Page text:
It was a freezing cold night in January. What better way to warm up a cold, dark, dank night at the end of January than in the company of a Dutchman playing bagpipes and various part-time Scotsmen wearing kilts, and no undies, stabbing a haggis with a lethal sword? Then imitating a rabid dog reciting poetry, drunk, through gritted, snarling teeth?

Britsoc Burns Night Ceilidh. It is of course the annual Britsoc Burns Night Ceilidh (as in Kylie Minogue…if you’re an American). It celebrates the life of Scotland’s most famous poet, Rabbie Burns, on his birthday. This includes a traditional Burns night dinner of haggis, neeps and tatties (haggis, turnips and potatoes!).

So that’s what a Haggis tastes like. Rather than the colostomy bag filled with offal entrails that I thought it would taste like, the haggis turned out to be quite edible.

Brave hearts on the dance floor. This was followed by an evening of Scottish country dancing. No dancing experience was necessary as Margaret Lambourne guided the inexperienced through all the fast and furious dance moves.

Bagpiping Dutchman in a kilt. I was met at the the door of the British School by a Dutchman wearing a kilt and playing the bagpipes. Full of hot air and howling at the cold night’s full moon, I wondered what the neighbours must have thought. “Sounds like that Great Dane is mating with the chiwawa again, darling.”

The CADS were there. This year’s event was very well attended I must say by various CADS members. They included current chairman Mike Waters and his wife, ex chairman Mike Carn and his wife, Alison Smith and her sister,  British Consul and British Society president John Cameron-Webb and his wife (who also provided the entertainment), Monty Kraayeveld (who walked there despite the freezing night air), and myself, John Richardson, who arrived in chauffeur driven public transport. Also in attendance at our infants school dinner table were the Reverend John Cowie and his wife.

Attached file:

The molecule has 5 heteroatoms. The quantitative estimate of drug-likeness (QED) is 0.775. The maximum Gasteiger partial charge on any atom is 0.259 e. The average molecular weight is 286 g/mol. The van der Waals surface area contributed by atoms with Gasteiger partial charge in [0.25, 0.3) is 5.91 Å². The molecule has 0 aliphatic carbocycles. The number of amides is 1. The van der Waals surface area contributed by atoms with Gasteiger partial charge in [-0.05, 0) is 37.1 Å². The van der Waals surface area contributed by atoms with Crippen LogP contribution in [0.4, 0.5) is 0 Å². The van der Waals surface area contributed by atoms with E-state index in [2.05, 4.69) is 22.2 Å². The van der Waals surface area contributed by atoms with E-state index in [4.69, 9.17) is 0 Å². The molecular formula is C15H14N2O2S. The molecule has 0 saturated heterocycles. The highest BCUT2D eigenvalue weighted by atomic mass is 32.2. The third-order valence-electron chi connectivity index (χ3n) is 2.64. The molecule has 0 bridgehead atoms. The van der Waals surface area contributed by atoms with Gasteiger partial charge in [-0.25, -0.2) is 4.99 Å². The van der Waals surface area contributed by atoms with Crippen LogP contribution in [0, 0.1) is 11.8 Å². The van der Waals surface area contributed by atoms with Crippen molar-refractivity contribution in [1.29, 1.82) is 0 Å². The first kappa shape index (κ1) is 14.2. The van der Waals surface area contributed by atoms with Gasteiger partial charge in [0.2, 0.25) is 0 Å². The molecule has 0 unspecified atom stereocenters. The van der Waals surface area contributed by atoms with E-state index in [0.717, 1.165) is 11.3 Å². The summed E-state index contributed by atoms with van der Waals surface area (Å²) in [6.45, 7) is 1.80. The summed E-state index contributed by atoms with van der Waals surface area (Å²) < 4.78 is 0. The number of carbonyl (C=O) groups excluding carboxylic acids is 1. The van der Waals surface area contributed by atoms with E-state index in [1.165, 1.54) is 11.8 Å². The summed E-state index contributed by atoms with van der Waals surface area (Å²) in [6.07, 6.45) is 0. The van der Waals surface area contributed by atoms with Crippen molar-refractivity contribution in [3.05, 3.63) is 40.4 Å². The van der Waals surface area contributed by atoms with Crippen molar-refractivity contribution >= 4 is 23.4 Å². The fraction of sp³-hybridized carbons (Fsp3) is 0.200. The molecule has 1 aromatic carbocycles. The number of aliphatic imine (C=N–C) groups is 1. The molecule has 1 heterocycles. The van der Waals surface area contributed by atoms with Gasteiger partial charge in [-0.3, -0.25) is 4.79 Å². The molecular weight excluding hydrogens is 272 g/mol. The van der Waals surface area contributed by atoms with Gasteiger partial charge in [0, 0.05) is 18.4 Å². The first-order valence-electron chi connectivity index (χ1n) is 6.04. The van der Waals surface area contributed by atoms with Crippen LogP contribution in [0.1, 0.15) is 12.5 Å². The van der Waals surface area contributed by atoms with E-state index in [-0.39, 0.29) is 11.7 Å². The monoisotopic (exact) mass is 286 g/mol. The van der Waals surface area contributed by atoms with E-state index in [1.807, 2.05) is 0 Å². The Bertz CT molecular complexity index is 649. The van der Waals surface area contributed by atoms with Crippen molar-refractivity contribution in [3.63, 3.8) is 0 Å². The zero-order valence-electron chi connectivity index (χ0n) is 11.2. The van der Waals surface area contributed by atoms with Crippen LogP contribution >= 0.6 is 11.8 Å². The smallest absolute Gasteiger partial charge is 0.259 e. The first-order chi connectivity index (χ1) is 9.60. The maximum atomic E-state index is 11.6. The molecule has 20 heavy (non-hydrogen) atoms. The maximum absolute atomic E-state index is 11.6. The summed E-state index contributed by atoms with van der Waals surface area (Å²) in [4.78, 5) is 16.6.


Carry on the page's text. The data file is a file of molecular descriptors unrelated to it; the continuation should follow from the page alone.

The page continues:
Ode to the Lassies. The honour of providing the Ode to the Lassies this year, followed by a Toast to the Lassies, went to CADS chairman Mike Waters, who was nothing short of brilliant.

Lassie’s Reply. The Riposte to the Boast (the Lassie’s Reply) came from non other than the inimitable CADS Jokathon and cricket superstar herself, Alison Smith. She was as equally subtle as a cold haggis down the kilt and her performance easily matched Mike’s for its effortless use of brazen innuendo and whisky-fueled bravado. All lovingly wrapped and sealed with a sheep’s stomach and tied with a bow of effortless charm and highland humour.

Being half Scottish myself, the evening stirred in me a distant longing to wear a sporran and recite the poetry hidden deep in my kilted DNA.

After a couple of whiskies I knocked this one together.

The Naggis Poem.

The Naggis is part nag, part wet kiss
It’s hard to imagine such an object of desire and bliss 
Though not immediately appealing boiling away in brine 
Robert Burns loved a Naggis and wrote this fine rhyme: 

Great Queen o’ the pudding-face! 

Leader of the Naggis race

An oil painting you are neet

But unlike revenge, you are best served heet.

Like a grumpy bald hedgehog waking from a deep sleep

You look a lot better decorated with a tattie and a neep 

Part nag, part wet kiss. 
Let me introduce you to the Naggis.
She looks like death only slightly more pale.
As wrinkled as a dangling scrotum on a killer whale. 
Hers is a mystery, inside an enigma 
wrapped in a sheep’s magma. 
Like something dragged up from an old ship wreck.
Minus the gills, arms, legs and neck.
She look like us, but she’s a bit peculiar
Her ingredients quite unfamiliar 
But you hope you’ll enjoy the results
Then before you can speak, out come the insults
You never clean your room, do the dishes, mow the lawn
All you do all day is lay on the settee and yawn. 
You never take out the trash, or pick up your dirty sock 
and you’re always pork scratching your tiny c….
You pick your nose, you scratch your bum,
what on earth do we see in thee

Worst of all… you stand when you pee.